Sex work

Towards Womens Freedom

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The WSM's collectively agreed position on women's freedom as amended by the July 2017 WSM National Conference. This position paper sits under the Sex, Gender, and Sexuality paper and does not repeat that material here.

Towards Women's Freedom

        A Workers Solidarity Movement Position Paper

 


 

Sex Work as Work - Dr. Laura Agustín at the Dublin anarchist book fair

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Dr. Laura Agustín (author of Sex at the Margins: Migration, Labour Markets and the Rescue Industry) talked at the 2013 Dublin Anarchist Bookfair about why she believes sex work should be treated as work and why we should “resist the general victimising of women who sell sex”. 

Turn off the Red Light: Should we advocate it?

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“In Turn off the Red Light – Should We Advocate It?”, T.J., explores the problems faced by sex workers in gaining recognition by those who normally fight for workers rights and outlines how criminalisation of demand has created new problems in countries where that has been introduced.

Sex and Sex Work from an Anarcha-Feminist perspective

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In “Sex and Sex Work from and anarcha-feminist perspective”, Leticia looks at the theoretical background to the debate between those who argue for decriminalisation and those who “see sex work (or even sex in general) as violence against women”. She argues that because sex is commodified, sex workers should be treated in the same way as others who engage in exploitative labour.

Authoritarianism and the early Irish State

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Fin Dwyer looks at the latter years of Ireland’s first post independence government, which having successfully suppressed political opposition and the workers’ movement, went on to “attack women and enforce their moral and ethical values on wider society”. From the clearing of prostitutes from the Monto and the filling of the Magdalene laundries to the institutionalisation of child abuse, he describes how the state’s close association with the Catholic Church played a decisive role in forming attitudes to women and sex that have had a devastating effect on Irish society that can still be felt today.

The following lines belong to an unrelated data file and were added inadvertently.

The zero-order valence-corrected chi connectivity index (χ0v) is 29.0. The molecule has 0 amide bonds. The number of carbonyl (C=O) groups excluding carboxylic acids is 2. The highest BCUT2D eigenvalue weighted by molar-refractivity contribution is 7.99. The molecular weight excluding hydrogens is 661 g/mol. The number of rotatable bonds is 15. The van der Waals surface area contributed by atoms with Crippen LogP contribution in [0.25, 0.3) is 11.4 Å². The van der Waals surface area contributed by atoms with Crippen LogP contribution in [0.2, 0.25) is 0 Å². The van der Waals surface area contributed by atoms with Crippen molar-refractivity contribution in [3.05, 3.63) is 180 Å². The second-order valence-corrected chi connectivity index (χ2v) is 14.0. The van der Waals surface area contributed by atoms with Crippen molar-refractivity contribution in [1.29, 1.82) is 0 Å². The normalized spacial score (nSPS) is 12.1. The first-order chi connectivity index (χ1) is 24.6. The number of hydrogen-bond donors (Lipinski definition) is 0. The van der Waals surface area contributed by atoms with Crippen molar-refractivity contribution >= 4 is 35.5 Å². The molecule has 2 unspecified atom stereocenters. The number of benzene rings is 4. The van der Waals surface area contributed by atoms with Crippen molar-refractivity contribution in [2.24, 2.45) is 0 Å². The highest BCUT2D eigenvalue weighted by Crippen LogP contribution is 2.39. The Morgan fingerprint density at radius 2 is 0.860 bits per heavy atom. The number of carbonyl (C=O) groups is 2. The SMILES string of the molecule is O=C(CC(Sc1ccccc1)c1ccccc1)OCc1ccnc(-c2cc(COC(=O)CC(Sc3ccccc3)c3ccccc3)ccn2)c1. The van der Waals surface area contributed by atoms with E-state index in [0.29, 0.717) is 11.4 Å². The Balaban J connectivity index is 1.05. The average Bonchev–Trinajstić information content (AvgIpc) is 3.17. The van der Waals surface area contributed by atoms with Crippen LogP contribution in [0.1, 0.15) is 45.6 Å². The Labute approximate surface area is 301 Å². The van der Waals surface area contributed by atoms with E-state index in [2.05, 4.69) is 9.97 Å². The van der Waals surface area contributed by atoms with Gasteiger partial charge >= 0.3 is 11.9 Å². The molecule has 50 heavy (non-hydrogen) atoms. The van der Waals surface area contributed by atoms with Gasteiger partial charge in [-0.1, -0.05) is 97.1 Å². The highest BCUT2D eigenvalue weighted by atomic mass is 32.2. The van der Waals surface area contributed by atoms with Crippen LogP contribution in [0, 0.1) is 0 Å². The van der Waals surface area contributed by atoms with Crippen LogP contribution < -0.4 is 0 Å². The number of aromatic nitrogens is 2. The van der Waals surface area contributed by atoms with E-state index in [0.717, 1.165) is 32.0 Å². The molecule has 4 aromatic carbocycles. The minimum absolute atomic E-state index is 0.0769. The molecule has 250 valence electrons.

Homelessness & Prostitution - Legalisation not criminalisation

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The sex industry is expanding and is said to gross millions of pounds per annum. Over the last year this has been reflected in the increasing focus in the media on prostitution. In October, a brothel keeper was arrested and charged. In November, Young Fine Gael passed a motion supporting the legalisation of prostitution. It is now a popular topic on the late night chat shows on tabloid radio stations.This summer, an inevitable tragedy happened. As a result of having to work unprotected on the street Sinead Kelly, a young Dublin prostitute, was murdered as she worked. Politicians and high-ranking cops shed crocodile tears for the cameras. Few of them pointed out that it was their stringent laws that made Sinead Kelly an easy target.

Dublin Brothel Pickets - Stigma is Not the Solution

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Why have there been pickets outside massage parlours on Dorset St? Do they really pose any danger? Do these protests help those who work there, or actually make them more afraid and isolated? Watch the video below.


Sex Work 101 - Talk by Anarchist Sex Worker in Ireland - Audio

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This is the audio of a talk – Sex Work 101 - given by a member of the Workers Solidarity Movement after a WSM Dublin branch meeting in April 2017.

 

Stormont Bans Paying for Sex Work

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Today in the North of Ireland it will become illegal for people to pay for sex work.

In spite of protests by sex workers and their allies Stormont has ignored their voices.

Despite 98% of sex workers who were surveyed by the Department of Justice last year coming out against the bill, 81 MLAs (out of 108) voted in favour of it. This represents a complete contempt towards sex workers as they struggle for labour rights.

The new law is extremely irresponsible and it will do nothing to protect sex workers; it will only drive them further underground and put them in more danger. Banning the purchase of sex isn't going to stop it happening and it would be foolish to think so.

The Minister, Sex Work and Asylum Seekers in direct provision centres in Ireland

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Minister Frances Fitzgerald claimed to be shocked at reports that some women in direct provision centres felt compelled into sex work by the poverty they are kept in. How can that be, it's Minister Frances Fitzgerald who actually operates this direct provision system that creates such circumstances.

As the Minister she does not allow asylum seekers to work, leaving them to exist on €19.10 per week, often for periods measured in years. Who can imagine living month after month with such a minuscule amount of spending money? And while she now wants to suggest she has concern for such women the reality is that she is the one who signs deportation orders, orders which will very often send the same women to very much more difficult circumstances.

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